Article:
Wednesday, 15 December 2010

The Choir of a Hundred Hugs

Thank you Linking Voices for a musical treat and a smile which lasted me long after the enthusiastic applause died away- from now on I will always think of you as "the Choir of a Hundred Hugs".

Going along to the Exeter Phoenix on a dank and chilly Saturday in early December 2010, I wondered if there would be much of a turn out. Surely most people would be heavily involved in preparations for Christmas and far too busy to make time for a concert by a choir of potentially frail old folks run by something unglamorously entitled "Age Concern"?

How mistaken could I have been. By the time I managed to make it into the auditorium, more seating was being brought out and mutterings of "it'll be standing room only soon" could be heard. As I settled into my seat, notebook at the ready, I heard a voice behind me - "What's this, a Simply Red tribute band?!" Looking up I understood - a stage full of women wearing every shade of red, and even some in purple, jostled for space under the bright lights, joined by the smaller but always crucial male section, the men being slightly more soberly clad. The relaxed approach of the choir's leader, Vicky, allowed a friendly atmosphere to develop as seating problems were resolved and she prepared the singers for their first song; a tender rendition of "California Dreaming" which put a smile on my face lasting the rest of the afternoon and set the tone for a varied and most enjoyable concert, including plenty opportunity for audience participation. It didn't take much urging from Vicky before the Phoenix was humming with exciting vocal harmonies, not to mention Maori hand gestures.

Chatting with the singers afterwards, I experienced a full confirmation of my own experience of the multiple benefits to be had by anyone joining a community choir. Perhaps due to the particular "fifty plus" age range of the members of the Linking Voices choir, I heard several poignant stories  of how the restorative experience of joining the choir had not only brought them safely through periods of serious  sickness or bereavement, but also enriched  their lives with a sense of belonging to a new "family". One member graphically described how her friend had seemed "small and shrunken and fearful"when she first came along. The best description I can offer today is "sparkling with fun and confidence" as she tells me of the difference the Linking Voices choir has made to life and how she now sings in three different choirs.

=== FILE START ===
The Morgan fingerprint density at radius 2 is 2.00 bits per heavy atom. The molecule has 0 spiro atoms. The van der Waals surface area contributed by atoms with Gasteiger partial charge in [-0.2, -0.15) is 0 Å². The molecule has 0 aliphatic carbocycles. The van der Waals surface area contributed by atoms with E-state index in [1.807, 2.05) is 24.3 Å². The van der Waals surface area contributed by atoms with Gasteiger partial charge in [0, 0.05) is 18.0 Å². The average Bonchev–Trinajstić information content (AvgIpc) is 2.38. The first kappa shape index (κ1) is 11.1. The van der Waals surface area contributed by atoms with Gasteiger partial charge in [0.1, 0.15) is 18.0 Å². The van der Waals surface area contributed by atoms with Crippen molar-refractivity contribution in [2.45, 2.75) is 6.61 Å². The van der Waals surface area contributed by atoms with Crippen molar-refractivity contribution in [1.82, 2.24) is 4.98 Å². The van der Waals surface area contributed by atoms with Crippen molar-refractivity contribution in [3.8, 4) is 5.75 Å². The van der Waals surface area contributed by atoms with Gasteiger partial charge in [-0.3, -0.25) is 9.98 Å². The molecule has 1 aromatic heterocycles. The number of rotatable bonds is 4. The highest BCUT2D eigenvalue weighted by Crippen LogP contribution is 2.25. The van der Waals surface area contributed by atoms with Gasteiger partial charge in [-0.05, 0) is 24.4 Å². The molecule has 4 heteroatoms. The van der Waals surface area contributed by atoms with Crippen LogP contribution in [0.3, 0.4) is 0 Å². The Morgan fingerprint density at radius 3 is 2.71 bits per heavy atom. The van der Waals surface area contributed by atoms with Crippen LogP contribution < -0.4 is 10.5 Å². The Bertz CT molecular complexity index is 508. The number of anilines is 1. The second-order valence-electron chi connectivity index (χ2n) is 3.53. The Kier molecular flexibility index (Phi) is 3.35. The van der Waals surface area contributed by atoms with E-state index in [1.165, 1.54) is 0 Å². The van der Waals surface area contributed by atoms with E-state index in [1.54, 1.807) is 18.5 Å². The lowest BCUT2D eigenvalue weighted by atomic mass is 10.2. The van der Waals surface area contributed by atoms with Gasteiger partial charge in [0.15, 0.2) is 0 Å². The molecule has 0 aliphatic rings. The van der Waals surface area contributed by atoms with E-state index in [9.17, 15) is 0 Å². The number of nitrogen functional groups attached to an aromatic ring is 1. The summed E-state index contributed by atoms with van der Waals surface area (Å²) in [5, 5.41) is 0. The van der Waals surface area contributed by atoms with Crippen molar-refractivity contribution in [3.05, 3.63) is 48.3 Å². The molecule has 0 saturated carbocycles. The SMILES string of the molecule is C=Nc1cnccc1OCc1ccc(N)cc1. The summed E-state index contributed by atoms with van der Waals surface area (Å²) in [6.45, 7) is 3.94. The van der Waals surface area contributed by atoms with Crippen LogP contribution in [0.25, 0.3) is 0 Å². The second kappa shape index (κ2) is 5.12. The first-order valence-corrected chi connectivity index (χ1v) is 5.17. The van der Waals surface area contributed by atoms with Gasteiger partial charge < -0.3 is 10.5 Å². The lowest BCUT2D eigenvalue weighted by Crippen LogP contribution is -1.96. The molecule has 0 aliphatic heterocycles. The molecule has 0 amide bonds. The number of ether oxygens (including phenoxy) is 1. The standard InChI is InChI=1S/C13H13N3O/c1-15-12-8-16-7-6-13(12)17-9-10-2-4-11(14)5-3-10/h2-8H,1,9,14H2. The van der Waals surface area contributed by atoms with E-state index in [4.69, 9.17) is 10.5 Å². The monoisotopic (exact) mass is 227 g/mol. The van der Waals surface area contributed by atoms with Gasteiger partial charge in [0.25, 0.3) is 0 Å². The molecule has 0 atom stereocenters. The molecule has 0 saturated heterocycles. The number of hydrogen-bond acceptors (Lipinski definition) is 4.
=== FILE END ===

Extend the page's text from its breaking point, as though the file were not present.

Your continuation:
When asked if she could say what she gets out of the choir, their smiling leader Vicky told me:
"I can’t stop singing, I’ve always been singing and it keeps me healthy and happy and connected to people - I see people who've been looking at the ground, singing very quietly - if they're daring to sing at all - having been told since childhood they couldn’t sing - and suddenly they're standing on a stage dressed in bright red, singing out, with no piano accompaniment, feeling powerful with their voices and really enjoying themselves. I just love to see people grow in confidence, to see them coming out of their shells and just growing - and just having a really good time. And it's a two way street for me - I’ve made lots of new friends and as for the hugs, with hugs on the way in and hugs on the way out, I get a hundred hugs a day!"

Thanks to Meg Compton for her review

Thursday, 9 December 2010

The Cuts and Older People

After all the hype and speculation about the comprehensive spending review, the country now knows where George Osborne and the Coalition Government are planning to target cuts of £81 billion over the next four years. But what will the likely impact be for older people? Age UK, the new national body formed from the merger of Age Concern England and Help the Aged, has been lobbying government hard over the last weeks and months to protect the interests of older people, both financially, and in health and social care services. So what’s the damage? Actually, on the financial front remarkably little it seems, unless you’re in your early fifties and will have to work longer before you get your state retirement pension, or you still qualify for child benefit and are in the higher tax bracket.